According to Korchnoi, the two grand masters that he requested as his analysts for the match were mysteriously sent away from Moscow to play in other tournaments. The man who was finally assigned, Korchnoi thought untrustworthy. "I was a man obsessed," Korchnoi says. "During the match I received threatening letters from so-called workers, telling me that if I beat Karpov by some miracle, I would suffer." Complaining that Karpov stared at him excessively, Korchnoi engaged in gamesmanship of his own by wearing dark glasses during the games and fingering worry beads; he believed the clicking irritated Karpov.
Still, the match had some lighter moments. "I had a sports psychologist working with me," says Korchnoi, smiling at the memory. "He was mostly advising me on biorhythms, concentration and so on. But Karpov believed that the doctor was working some evil influence on him. So the Soviet chess people got the top psychiatrist in the country—the man who worked with the Cosmonauts—to help Karpov. The two doctors stood in a corridor outside the hall where we played, staring at each other, each trying to nullify the other's effects.
"The pressures were terrible; the broken confidences, the veiled threats—I truly thought that if I won, something would happen to me, like an 'accident' in the street."
Scoffs one old friend, "Viktor was always dramatic, he sees KGB men behind every bush." Counters Korchnoi, "When you live in the Soviet Union the line between paranoia and reality is often blurred. Ask Solzhenitsyn. Ask Spassky." In what one observer called "the longest, hardest-fought, closest major match in modern chess history," after nine weeks and 24 games Korchnoi lost 3-2.
After that he really blew his cork. He told a Yugoslav reporter that Karpov couldn't beat Fischer, and that, although he respected Karpov's chess play, he resented the machinations of the authorities. And he made the unforgivable error of saying that he thought Bobby Fischer the best chess player in history.
For his ill-advised interview, Korchnoi believes he suffered a familiar fate—smaller apartment, smaller salary, no foreign travel, no television appearances, orders to play tournaments in places like Estonia. "I was becoming a non-person," says Korchnoi. "They even told my son at school that he would have a rough time growing up with a father like me." Following his comments on Karpov, Korchnoi was cited by Petrosian for bad sportsmanship, poor patriotism, egotism and bad manners in a statement published in Soviet Sport. After Korchnoi defected, another castigating letter was signed by 31 Soviet chess masters. Notably absent were the signature of Boris Spassky and those of six other grand masters.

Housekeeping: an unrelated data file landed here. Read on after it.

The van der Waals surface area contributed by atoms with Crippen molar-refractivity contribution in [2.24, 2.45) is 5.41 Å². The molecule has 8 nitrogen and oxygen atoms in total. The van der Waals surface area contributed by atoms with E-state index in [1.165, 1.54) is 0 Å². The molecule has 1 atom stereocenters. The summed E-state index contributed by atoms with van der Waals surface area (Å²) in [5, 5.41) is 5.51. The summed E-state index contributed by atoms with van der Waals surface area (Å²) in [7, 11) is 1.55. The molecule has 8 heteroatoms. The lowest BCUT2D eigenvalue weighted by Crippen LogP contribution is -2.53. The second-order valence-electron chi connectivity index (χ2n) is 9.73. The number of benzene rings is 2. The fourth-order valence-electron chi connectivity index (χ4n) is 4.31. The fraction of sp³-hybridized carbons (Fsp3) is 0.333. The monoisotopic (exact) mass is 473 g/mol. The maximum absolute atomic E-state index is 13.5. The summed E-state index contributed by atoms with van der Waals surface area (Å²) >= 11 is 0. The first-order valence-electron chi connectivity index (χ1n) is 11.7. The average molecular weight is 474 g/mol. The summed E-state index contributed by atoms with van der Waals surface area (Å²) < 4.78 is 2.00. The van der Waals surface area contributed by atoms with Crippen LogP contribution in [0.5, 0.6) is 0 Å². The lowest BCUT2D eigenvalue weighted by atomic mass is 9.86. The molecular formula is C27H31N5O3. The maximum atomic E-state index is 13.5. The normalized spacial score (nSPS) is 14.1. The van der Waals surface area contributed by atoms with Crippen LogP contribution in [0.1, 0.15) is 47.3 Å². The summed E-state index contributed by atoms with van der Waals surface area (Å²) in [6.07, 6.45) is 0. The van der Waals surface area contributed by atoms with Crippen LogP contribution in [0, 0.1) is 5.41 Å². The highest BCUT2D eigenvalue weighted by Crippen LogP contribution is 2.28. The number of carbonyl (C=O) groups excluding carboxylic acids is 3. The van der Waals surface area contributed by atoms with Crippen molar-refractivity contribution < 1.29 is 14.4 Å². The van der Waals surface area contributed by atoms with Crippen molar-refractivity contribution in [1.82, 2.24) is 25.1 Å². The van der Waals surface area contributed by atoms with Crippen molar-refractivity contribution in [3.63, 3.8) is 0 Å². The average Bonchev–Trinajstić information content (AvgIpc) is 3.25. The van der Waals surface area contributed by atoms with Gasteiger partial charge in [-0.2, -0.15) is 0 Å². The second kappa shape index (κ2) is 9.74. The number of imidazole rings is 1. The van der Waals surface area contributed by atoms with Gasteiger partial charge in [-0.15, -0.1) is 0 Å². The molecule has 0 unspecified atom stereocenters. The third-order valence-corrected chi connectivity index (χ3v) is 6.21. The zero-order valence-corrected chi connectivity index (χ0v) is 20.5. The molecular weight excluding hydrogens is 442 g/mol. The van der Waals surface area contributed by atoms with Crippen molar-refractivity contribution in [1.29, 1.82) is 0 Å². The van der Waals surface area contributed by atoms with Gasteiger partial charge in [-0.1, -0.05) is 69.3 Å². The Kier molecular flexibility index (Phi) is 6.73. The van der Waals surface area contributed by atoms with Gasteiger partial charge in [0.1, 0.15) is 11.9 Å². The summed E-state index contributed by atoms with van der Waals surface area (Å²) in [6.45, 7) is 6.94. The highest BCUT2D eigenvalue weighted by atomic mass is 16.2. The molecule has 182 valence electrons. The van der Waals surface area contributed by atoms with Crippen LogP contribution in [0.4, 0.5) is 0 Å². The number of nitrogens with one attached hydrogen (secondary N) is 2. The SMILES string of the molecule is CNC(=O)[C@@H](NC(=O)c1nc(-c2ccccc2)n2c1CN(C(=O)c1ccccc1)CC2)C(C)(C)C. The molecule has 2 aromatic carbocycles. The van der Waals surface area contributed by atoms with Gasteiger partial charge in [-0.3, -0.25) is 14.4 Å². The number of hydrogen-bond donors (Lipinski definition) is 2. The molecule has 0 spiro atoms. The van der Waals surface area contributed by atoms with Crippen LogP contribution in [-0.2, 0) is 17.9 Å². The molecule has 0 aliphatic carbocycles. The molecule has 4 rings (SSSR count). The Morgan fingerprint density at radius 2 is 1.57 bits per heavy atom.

When he was allowed to travel again in 1976, Korchnoi played a match in Holland and then walked into an Amsterdam police station and asked for—and was given—a residence permit. He lives now in Switzerland, has found a West German backer and hopes to coach the West German entry in the chess Olympics.
After lunch Korchnoi proposed a trip to the nearby village of Meersburg, where he wanted to shop for some smaller shirts—he has lost 30 pounds and no longer resembles a Soviet tractor-factory foreman all dressed up for Saturday night. Walking through the winding streets of Meersburg, Korchnoi talked about chess. His style resembles his personality—he is most dangerous when attacked, when threatened and under pressure. He thrives on extending his material, tempting opponents to attack, from which position he can bring into play his defensive acumen to force a win. As a result, he has much better luck playing black than white.
"My weakness is the middle game," Korchnoi said, "and although I work hard on it, I usually find myself in trouble then. And the middle game, unfortunately for me, is Spassky's forte.
"I try to discipline myself," he said loudly. He was waving his arms in front of a shop window and attracting confused stares from the villagers. "I try to play patiently, tactically and logically. But then the old fire gets in me, and I can't stand it. I explode and start extending myself. I don't like draws.